Wispy strands of wild rice, planted by colonists -- the first to try to harness the Pocomoke River's wild banks -- flutter in the breeze as Tillie the Tug, a pint-sized tugboat, chugs its way down this river.

As the narrow but deep Pocomoke weaves east, then west in a seemingly never-ending series of bends, the river's wild beauty unfolds little by little for the dozen or so passengers on board.

Freshwater lilies, their pretty yellow blossoms turned under out of sight, choke the shallows near the shore. From a day marker in the channel, an osprey lifts its great wings in flight as a bright red canoe, the only other boat in sight, rounds a bend.

But it's the thick groves of bald cypress trees, whose knotty knees rise out of the murky brown waters to nurture a canopy of feathery leaves, that dominate this panoramic view down the Pocomoke and silences the passengers who stare in awe.

Less than a decade ago, the Pocomoke, like all the beautiful rivers of the Eastern Shore, belonged solely to the people who lived along its shores or to those able to afford a cruising boat with which to explore the river. But today many of these scenic waterways can be viewed from the sunny deck of a tour boat -- or, when the weather doesn't cooperate, from the comfort of temperature-controlled enclosures.

Several cruise boats, including Tillie the Tug,operate around the Shore. They carry visitors down waterways lined in saltwater marshes or freshwater lily pads, past acres of corn and wheat, exposing waterfront Colonial mansions and expensive estates seldom seen by the general public.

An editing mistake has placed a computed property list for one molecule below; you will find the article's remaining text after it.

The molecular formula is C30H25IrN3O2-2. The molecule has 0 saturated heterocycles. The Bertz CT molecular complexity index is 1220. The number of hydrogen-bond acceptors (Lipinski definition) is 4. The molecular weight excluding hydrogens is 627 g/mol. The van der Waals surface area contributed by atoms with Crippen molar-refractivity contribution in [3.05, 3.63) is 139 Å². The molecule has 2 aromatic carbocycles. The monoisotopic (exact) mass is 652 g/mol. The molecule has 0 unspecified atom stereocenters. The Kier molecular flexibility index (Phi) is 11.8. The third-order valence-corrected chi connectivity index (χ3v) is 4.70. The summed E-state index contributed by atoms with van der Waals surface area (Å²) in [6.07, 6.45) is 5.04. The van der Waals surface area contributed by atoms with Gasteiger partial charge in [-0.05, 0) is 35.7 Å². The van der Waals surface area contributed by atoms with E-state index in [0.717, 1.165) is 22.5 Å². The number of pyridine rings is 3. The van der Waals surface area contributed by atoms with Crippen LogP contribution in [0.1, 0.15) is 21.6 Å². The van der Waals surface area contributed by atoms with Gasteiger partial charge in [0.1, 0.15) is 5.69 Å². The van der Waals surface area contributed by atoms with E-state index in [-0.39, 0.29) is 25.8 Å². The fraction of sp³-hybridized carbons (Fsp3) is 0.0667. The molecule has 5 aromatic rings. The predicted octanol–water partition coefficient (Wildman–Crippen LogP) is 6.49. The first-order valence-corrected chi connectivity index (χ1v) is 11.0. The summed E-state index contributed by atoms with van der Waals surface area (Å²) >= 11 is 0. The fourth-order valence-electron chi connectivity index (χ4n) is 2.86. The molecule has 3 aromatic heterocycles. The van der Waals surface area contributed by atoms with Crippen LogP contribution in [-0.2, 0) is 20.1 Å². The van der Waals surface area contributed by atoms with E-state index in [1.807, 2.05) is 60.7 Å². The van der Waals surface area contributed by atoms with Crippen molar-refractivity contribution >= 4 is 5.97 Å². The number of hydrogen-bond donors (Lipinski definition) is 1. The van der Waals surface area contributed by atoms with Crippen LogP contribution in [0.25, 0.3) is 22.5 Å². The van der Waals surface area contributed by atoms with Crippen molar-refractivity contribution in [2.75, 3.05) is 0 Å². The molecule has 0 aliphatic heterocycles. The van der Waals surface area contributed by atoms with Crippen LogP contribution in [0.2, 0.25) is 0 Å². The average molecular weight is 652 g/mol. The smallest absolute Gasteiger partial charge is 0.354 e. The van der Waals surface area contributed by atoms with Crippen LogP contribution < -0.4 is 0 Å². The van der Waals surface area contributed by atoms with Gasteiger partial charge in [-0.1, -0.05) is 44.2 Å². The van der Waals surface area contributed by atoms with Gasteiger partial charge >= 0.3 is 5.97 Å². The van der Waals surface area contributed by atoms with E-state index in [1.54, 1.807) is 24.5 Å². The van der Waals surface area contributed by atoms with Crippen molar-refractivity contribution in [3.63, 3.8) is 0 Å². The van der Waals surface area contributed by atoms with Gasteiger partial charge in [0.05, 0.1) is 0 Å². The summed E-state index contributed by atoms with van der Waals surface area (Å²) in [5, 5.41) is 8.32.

Some cruise lines carry the visitor to remote islands in the Chesapeake Bay, and the most recent addition to the growing tour boat business -- the Chesapeake Flyer -- goes all the way across the Chesapeake Bay from Rock Hall to Baltimore and Annapolis, the way ferries used to do.

It's the old-time charm of the Shore -- with its rural landscapes, rustic fishing boats and towns filled with historic buildings -- that attracts visitors from all over to board the boats.

"People can't believe the beauty that's down here," said Dave Etzel, owner and captain of the Patriot, a tour boat that cruises the Miles River, an area known for its historic mansions.

Visitors aboard the Patriot get more than just rural countryside, sea birds and an occasional pretty sunset to view. Mr. Etzel and his wife, Norma, who bought the Patriot in 1981, educate their passengers on everything from the ecology of the bay and what they can do to help save it to the history of the Shore, including how the residents of St. Michaels mounted lanterns in the trees during the War of 1812 to fool the British into over-shooting the town.

Passengers also learn a little Eastern Shore folklore, such as where Blackbeard buried his pirate's treasure, which manor houses still are haunted by ghosts and why one man built himself a pink castle with hidden passageways.

If passengers aboard the Patriot are lucky, they may view a race between century-old log canoes, spot a meticulously restored vintage Elco (built to run rum off the coast around 1919) or enjoy the sight of watermen tonging for oysters, crabbing or clamming along the rivers.

But sightseeing is not the only lure of the river cruise. There'ssomething about the constantly changing vista from a boat as it motors down a quiet river that seems to attract people who could just as well be conducting their activities on land.